Reunions and Facebook

One thing I realized over the time leading up to my reunion weekend last month is that Facebook may really be changing the dynamic of reunions. It used to be that you would come to a reunion and the appearance of a good number of people had changed. So you may spend part of the time scanning nametags in order to find the names you recognize. And maybe even after recognizing the name or the face, you still don’t remember your relationship to the person.

If you do encounter someone you knew and their appearance changed, you may be shocked negatively or positively and you may be unable to hide that surprise. You may spend the evening racking your brain to remember the people, your relationship to them, and what transpired back in the day. Even then a good portion of those memories may not come to the fore until afterward.

The other thing is that you’ll likely be repeating the same recap of your life endlessly for the next few hours. “I am a deep sea peanut biologist. I’ve been married five times and divorced twice. I have a dozen children but only a couple are mine. All of their names start with “X” and the first is actually named “X”. I wandered aimlessly around Antarctica for a few years after college, but eventually settled on Pitcairn Island after my ship ran aground. I’ve changed my name to Fletcher Christian.” You know, the boring stuff.

But in this age of increased connectivity and everyone reconnecting on Facebook, so much of this classic reunion experience is changing. Of course this change depends heavily on what you put out there online and even how interactive you are through direct messaging or chats.

The experience of being shocked by how people have changed has been relocated from the high school gym to your home computer. It’s become a very private affair allowing you to tailor your reaction to their current appearance. One upside is that there is already a level of familiarity since you’ve seen what they look like now through many of their photos. You also have the time to dig out the yearbook to remember who these people are. You may each post old photos which will jog your memory. Or you may also converse about old times either online, by phone, or even in person. You may also know much of what your fellow alumni have been doing over the years and seen the photos of their journey though life.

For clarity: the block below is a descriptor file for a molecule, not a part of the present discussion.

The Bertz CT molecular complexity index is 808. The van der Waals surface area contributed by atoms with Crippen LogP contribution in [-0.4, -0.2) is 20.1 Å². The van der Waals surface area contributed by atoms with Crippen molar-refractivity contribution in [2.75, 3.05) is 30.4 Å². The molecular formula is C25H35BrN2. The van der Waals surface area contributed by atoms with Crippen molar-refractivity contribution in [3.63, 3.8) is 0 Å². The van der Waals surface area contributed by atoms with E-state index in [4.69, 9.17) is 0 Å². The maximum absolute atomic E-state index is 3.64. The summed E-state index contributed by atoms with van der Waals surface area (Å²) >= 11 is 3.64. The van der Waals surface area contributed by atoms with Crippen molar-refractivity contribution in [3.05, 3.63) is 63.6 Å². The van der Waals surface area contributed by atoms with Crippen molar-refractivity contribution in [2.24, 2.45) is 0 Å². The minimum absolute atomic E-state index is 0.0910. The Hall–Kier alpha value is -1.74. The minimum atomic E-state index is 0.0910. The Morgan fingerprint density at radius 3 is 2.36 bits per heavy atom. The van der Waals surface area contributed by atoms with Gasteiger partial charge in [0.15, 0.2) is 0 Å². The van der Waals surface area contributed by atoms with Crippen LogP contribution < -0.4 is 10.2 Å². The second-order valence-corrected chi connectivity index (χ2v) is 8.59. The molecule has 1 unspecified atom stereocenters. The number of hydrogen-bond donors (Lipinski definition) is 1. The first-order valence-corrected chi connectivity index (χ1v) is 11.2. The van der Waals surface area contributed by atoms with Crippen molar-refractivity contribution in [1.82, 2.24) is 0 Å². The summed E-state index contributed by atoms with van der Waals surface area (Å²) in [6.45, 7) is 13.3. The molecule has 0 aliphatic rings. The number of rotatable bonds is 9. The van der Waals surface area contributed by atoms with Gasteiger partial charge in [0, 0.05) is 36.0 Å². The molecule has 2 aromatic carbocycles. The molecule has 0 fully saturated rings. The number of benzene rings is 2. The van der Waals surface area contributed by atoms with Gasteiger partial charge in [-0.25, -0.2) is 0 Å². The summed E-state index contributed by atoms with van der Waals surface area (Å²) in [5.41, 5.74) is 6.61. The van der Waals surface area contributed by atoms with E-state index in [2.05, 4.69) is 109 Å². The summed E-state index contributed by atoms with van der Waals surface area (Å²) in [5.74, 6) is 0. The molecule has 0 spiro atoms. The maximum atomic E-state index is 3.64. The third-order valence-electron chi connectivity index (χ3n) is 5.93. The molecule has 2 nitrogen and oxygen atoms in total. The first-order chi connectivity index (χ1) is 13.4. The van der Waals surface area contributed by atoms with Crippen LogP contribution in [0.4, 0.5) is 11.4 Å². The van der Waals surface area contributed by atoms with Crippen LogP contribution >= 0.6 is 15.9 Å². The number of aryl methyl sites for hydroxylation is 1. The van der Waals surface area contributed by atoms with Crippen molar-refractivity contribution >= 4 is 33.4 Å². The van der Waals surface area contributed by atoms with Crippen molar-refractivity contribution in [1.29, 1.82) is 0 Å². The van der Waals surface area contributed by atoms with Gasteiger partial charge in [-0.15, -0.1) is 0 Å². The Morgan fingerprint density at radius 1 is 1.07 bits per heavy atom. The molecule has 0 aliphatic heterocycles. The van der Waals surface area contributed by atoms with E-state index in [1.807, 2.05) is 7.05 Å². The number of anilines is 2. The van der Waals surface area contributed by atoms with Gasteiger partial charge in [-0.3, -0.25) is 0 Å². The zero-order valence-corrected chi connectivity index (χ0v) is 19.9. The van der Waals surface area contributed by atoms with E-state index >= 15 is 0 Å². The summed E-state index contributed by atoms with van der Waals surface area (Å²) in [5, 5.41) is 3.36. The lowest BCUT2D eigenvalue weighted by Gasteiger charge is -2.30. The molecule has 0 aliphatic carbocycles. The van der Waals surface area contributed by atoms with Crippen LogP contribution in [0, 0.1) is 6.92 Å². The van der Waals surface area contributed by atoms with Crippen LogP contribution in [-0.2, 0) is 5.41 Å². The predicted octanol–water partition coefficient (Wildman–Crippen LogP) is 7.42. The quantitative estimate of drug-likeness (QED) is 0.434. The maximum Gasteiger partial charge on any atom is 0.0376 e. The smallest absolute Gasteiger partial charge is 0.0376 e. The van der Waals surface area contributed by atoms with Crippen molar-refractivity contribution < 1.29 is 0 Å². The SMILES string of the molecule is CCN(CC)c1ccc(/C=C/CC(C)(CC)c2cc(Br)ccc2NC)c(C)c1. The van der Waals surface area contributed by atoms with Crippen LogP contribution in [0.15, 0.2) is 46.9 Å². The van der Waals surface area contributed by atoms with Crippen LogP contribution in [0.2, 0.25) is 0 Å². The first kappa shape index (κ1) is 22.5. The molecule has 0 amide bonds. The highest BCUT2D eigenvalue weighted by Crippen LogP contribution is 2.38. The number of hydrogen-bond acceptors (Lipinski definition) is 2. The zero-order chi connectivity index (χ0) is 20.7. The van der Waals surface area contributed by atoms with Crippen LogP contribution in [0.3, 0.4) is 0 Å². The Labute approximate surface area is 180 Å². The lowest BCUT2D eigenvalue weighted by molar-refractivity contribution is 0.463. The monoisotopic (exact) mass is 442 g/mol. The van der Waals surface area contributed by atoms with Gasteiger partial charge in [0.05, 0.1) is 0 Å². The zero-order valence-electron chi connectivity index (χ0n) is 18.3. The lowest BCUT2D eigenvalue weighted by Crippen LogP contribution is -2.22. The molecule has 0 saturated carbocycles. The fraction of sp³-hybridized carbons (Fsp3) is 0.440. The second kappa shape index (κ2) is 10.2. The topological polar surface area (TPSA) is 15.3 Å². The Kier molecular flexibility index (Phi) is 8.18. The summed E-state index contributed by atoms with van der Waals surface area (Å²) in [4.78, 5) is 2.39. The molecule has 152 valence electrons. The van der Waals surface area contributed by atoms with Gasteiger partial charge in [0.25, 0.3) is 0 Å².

So then what will happen at the reunions in this day of connectivity. I think it’s an excellent opportunity to take it to the next level. Much of the fundamental information is out of the way so you can talk about either items related to that fundamental info that interests one or both of you. There may also be secondary items on your FB page that are conversation starters. “I saw that Ishtar was your favorite movie. Me, too!!!” Plus with the fundamental info out of the way, it allows more time to reminisce.

I find also that the combination of the reunions and Facebook provide a lasting effect to the reunions. I suspect in the past that the reunion was a one-time affair where many people said they’d get together again, but it was rare for them to actually do it. But with these social networking sites, the connection remains both before and after. As I mentioned at the beginning it depends on how active people are with the sites, but I suspect that quite a few of the connections that have been reestablished will continue for sometime.

Granted most of the interaction through social networking sites can be fairly superficial. “I ate a jar of peanut butter for lunch.” It’s not the end-all be-all of human interaction. Real interaction necessitates effort by the users or actual face time. Hence a reason why the real life encounters work well with the keeping-in-touch through the websites.

Over the next few years it will be interesting not only to see if these connections last, but also if Facebook itself lasts. I’ve already seen how a few online mediums like blogs and to a certain degree Flickr have gone from everyone participating heavily to a moderate (balancing it with my life) participation. Using history as a reference, it will likely be replaced by another medium. Be it another website or some other technological advance. But for right now, despite it’s flaws, I think it’s a good way to keep these rekindled connections flourishing.


~ by Frank on November 29, 2009.

One Response to “Reunions and Facebook”

  1. Funny, just the other day I said, “Facebook is just like, only free.”

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